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I tried to solve this again

  1. Jan 26, 2008 #1
    a question that i tried to solve it before

    my new solution in the link


    now i solved it like in the method of the last post

    i develeloped the ln series till the x^2 power
    the "e" series to the second power too

    when i multiplied the lan series by x i added 1 to the O member

    and i cut down in the end all the members which are bigger then the 4th power

    now i got the solution to this question and i cant see no subtitution
    in there
    he is not adding 1 to the "O" object when multiplying the series by x

    and he gets all the points

    i dont care if you too dont get any sense in it

    where did i go wrong???
  2. jcsd
  3. Jan 26, 2008 #2

    Gib Z

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    You only expanded some series to their 2nd term, how do you expect to get an error on the order of x^4?
  4. Jan 26, 2008 #3
    so your saying that i should expand each one of the serieses to the 4th term
    (even if the last term is zero)
    like the sinus function


    what about the multiplication by x of a series
    does it changes the "O" object ???
    Last edited: Jan 26, 2008
  5. Jan 26, 2008 #4
  6. Jan 26, 2008 #5
    Three errors.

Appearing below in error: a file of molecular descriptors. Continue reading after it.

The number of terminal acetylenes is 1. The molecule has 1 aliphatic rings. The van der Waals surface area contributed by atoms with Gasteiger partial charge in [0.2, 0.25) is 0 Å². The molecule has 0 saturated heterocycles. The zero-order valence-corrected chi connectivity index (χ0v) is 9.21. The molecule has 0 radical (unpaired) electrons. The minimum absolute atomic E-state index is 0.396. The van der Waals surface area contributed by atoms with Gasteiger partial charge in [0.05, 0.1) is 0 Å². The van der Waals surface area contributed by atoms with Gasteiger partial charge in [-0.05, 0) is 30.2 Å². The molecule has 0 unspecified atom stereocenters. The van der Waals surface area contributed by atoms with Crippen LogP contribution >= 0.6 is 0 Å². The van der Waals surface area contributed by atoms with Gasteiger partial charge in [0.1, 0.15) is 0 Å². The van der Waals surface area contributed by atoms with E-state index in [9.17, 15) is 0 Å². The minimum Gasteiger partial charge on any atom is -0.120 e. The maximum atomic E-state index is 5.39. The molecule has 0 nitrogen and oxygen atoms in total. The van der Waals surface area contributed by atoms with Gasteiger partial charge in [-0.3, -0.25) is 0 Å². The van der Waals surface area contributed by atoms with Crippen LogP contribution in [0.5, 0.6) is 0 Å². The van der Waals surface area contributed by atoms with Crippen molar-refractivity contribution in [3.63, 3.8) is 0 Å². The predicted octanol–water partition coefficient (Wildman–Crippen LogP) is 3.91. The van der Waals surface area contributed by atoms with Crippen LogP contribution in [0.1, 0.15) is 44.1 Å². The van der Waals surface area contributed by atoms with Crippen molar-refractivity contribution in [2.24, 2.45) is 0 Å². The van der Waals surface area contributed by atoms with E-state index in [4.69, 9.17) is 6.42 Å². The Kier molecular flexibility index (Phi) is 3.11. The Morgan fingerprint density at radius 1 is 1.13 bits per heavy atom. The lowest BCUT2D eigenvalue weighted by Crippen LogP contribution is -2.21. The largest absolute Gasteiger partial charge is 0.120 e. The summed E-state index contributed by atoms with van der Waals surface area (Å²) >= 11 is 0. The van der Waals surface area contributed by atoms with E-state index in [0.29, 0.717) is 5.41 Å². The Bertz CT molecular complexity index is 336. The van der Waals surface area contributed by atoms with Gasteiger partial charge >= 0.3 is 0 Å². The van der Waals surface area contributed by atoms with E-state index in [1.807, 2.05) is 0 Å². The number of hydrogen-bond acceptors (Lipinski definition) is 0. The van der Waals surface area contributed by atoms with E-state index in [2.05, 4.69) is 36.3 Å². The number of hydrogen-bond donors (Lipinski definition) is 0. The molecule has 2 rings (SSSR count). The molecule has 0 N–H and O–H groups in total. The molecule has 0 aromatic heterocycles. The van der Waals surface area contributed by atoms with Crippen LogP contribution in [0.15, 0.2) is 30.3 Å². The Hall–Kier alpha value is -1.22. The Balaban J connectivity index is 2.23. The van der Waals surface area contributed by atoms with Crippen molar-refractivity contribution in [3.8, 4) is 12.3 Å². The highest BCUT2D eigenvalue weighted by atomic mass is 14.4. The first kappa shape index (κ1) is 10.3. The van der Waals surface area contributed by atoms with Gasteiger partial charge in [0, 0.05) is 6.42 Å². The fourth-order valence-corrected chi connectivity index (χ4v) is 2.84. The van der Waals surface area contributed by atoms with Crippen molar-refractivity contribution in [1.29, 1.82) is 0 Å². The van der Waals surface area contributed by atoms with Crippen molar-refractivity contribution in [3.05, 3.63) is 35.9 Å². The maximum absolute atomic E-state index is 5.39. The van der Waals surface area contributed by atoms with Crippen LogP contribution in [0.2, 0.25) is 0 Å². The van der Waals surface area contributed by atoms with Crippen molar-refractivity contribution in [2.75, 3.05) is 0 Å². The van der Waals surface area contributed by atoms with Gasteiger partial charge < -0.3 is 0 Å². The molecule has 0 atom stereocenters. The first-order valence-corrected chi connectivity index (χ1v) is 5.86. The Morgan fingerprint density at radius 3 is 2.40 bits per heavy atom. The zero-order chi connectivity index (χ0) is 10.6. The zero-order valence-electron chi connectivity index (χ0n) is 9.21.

The coefficient of [itex]u^3[/itex] is 5/81.
    The coefficient of [itex]u^4[/itex] is -10/243.
    You forgot the term [tex]-\frac{4}{9}\,x^2[/tex] in the final answer
  7. Jan 26, 2008 #6
    As Gib said you should write [itex]\ln(1+x)[/itex] till 3rd power, in order to pick up a x4 term in [itex]x\,\ln(1+x)[/itex] expansion
    Last edited: Jan 26, 2008
  8. Jan 26, 2008 #7
    gib said that i should expand both of them till the 4th power
    in order to get the error of the 4th power

    i'll try to solve it again like that

    but do i need to add 1 to the "O" member from O(x^3) >>> O(x^4)
    Last edited: Jan 26, 2008
  9. Jan 26, 2008 #8
    No you don't. You write the series as it is.
  10. Jan 26, 2008 #9
    here is the solution of this question

    and he did it not by your rule of "developing the series till the 3rd power"

    and he got all the point


    what is this solution??
    he didnt do like you told me

    why ???
    is it a wrong solution??
    Last edited: Jan 26, 2008
  11. Jan 26, 2008 #10
    :confused: He developed the [itex]\ln(1+x)[/itex] till the 4th power and kept the terms in [itex]x\,\ln(1+x)[/itex] till the 4th power, i.e. the 3rd power of [itex]\ln(1+x)[/itex].

    What's the question about my post??? :confused:

    Develope till the 3rd power is enough. Isn't it clear?
  12. Jan 26, 2008 #11
    ahhhhh ok thanks ill try to solve it again
    and the other question too
  13. Jan 27, 2008 #12

    Gib Z

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    No offence but do you actually know what exactly Big -Oh notation is? Are you familiar with the mean value theorem? If you are, you should have no problem with these, which you are.
  14. Feb 21, 2009 #13
    whats the link of the mean value theorem with the O notation??
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